Stock-Picking vs ETF Relative Strength

Jul 09, 2010 in Relative Strength

 

The issue with ‘value-add’ in investment management is complicated.  Strong performance by stock-pickers is in many cases due to implementation of a particular strategy (such as strongly overweighting ‘financials’ or ‘foreign stocks’). 

If a manager does a good job in finding good strategies such as ‘financials’ -- that is, financial stocks do well – then do we really care that much about the extra return on top of that of stock-picking?   Remember, stock-pickers who perform in one era don’t often repeat it – usually because their particular ‘strategy’ goes out of favor.  

If we pick 2 managers that have a core ‘financials strategy’ --- and the financials sector goes up 45% --- do we really care that one manager did +48% and the other did +42%?   Your allocation made a lot of money as you captured that 45% gain, on average.   But we could also just do the same thing buying a low-cost financial index ETF and get the same +45% index result and have zero risk of underperformance.  

Core ‘beta strategies’ like this can all be replicated with ETFs at very low cost.  If a portfolio manager or investment advisor is good at picking market segments (good at picking ETFs), then they should be paid a fee for capturing the return of a good idea -- even if they don’t outperform that segment.  An investment advisor that picks good ETFs is adding significant value.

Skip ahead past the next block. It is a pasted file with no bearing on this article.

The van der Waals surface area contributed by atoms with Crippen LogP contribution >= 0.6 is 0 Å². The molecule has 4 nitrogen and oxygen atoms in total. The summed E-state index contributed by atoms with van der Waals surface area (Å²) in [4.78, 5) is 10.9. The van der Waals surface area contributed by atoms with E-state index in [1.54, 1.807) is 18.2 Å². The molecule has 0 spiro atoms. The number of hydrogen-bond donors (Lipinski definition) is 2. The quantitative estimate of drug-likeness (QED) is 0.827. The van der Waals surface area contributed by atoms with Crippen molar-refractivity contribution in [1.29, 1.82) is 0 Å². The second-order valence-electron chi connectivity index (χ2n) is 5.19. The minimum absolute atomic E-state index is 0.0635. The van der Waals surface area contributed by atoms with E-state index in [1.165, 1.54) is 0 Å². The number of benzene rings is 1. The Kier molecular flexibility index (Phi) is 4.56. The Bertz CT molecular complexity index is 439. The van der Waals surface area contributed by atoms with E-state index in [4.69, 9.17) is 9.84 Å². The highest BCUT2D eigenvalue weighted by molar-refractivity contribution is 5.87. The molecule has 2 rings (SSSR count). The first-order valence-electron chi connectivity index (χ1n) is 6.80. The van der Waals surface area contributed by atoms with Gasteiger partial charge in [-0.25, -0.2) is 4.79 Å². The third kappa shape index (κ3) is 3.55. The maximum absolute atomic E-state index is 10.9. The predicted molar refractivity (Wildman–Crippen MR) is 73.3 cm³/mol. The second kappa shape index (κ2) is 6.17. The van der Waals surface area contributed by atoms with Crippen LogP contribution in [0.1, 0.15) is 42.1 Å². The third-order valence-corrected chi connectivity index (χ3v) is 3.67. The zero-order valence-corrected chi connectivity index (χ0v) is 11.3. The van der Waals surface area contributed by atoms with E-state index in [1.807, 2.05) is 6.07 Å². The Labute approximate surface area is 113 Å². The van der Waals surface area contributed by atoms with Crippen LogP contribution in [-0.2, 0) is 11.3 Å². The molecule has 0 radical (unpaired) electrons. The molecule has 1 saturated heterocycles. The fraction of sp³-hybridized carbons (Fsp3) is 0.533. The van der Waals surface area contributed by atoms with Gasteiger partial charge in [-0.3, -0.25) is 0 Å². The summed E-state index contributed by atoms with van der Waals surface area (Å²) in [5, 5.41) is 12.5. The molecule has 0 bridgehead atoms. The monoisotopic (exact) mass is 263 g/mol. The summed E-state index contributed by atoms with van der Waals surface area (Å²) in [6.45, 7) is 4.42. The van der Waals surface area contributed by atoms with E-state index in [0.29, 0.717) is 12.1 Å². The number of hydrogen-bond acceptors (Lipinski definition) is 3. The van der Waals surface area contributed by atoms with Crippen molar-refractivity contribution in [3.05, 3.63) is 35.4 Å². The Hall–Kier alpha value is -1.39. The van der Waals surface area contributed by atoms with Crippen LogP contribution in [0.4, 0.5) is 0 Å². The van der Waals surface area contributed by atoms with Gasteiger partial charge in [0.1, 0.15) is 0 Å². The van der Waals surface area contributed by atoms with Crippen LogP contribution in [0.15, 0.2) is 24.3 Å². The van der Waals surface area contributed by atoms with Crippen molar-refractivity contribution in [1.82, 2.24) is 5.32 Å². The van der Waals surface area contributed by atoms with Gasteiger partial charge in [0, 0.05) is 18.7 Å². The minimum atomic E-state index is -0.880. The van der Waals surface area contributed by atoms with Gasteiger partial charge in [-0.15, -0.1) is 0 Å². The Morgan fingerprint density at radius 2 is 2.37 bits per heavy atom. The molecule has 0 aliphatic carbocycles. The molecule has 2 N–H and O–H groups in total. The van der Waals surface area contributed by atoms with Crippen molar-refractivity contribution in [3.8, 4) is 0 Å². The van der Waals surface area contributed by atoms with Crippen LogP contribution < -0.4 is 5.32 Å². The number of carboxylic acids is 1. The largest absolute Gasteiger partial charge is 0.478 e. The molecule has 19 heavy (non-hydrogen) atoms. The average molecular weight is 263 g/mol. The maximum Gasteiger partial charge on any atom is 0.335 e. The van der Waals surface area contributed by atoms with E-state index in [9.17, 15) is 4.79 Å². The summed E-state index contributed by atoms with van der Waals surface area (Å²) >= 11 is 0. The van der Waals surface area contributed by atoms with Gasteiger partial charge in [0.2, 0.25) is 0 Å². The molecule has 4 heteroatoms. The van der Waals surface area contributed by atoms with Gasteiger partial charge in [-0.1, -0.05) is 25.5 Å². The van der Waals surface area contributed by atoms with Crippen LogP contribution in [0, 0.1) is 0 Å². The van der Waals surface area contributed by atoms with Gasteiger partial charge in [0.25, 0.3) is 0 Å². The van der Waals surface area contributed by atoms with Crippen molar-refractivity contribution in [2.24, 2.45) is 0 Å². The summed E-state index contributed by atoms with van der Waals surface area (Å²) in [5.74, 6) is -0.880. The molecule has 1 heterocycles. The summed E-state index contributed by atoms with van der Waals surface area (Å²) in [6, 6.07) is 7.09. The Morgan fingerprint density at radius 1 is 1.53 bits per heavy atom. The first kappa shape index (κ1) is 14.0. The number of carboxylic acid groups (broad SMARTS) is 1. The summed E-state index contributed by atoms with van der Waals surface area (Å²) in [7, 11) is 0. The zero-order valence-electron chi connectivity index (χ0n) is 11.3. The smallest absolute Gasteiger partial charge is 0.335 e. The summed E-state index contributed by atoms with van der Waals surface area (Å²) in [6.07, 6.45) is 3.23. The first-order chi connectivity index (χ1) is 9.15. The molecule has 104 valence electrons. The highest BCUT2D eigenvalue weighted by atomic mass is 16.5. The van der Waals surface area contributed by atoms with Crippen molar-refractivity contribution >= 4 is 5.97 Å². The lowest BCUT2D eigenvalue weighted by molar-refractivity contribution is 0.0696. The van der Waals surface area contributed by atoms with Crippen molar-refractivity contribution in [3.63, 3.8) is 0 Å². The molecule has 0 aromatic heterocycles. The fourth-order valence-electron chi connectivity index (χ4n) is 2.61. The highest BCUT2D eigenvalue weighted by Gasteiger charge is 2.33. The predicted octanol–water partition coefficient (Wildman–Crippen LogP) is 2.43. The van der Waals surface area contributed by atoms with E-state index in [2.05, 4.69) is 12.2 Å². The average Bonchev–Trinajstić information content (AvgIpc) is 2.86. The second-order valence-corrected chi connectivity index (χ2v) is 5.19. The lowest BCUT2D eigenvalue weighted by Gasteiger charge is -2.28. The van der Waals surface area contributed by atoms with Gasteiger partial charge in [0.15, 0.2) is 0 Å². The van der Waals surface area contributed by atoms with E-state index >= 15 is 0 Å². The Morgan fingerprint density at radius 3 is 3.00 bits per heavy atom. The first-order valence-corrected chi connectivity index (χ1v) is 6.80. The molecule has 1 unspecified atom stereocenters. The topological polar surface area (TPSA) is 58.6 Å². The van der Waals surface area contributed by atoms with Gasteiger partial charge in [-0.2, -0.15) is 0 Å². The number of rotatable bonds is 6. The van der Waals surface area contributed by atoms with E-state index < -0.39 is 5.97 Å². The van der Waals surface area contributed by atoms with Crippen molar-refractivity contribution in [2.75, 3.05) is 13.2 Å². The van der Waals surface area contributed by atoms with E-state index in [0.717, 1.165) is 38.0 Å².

For a private investor, doing it yourself makes a lot of sense in a world of low-cost ETFs.  You will of course need good, well-structured data in order to make good investment decisions.  Everyone does  -- from high-end hedge fund managers to individual investors to professional investment advisors.   We provide users with good ‘institutional-grade’ analysis apps that focus on precise methods and techniques for helping you with specific, backtested entries and exits on timing investment STRATEGIES (ETFs).

 

Snapshot of an ETF Relative Strength Strategy Using Bond ETFs (Starting Point End of 2007 -- near inception date of JNK -- and INCLUDES the credit crisis that hit Junk Bonds in 2008). 

 

 


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Comments (2) -

Mar 15, 2011 10:25 #

portfolio manager or investment advisor is good at picking market segments then he is fruitful

ooma United States

Mar 23, 2011 17:03 #

If a portfolio manager or investment advisor is good at picking market segments , a big IF

evernote vs onenote United States

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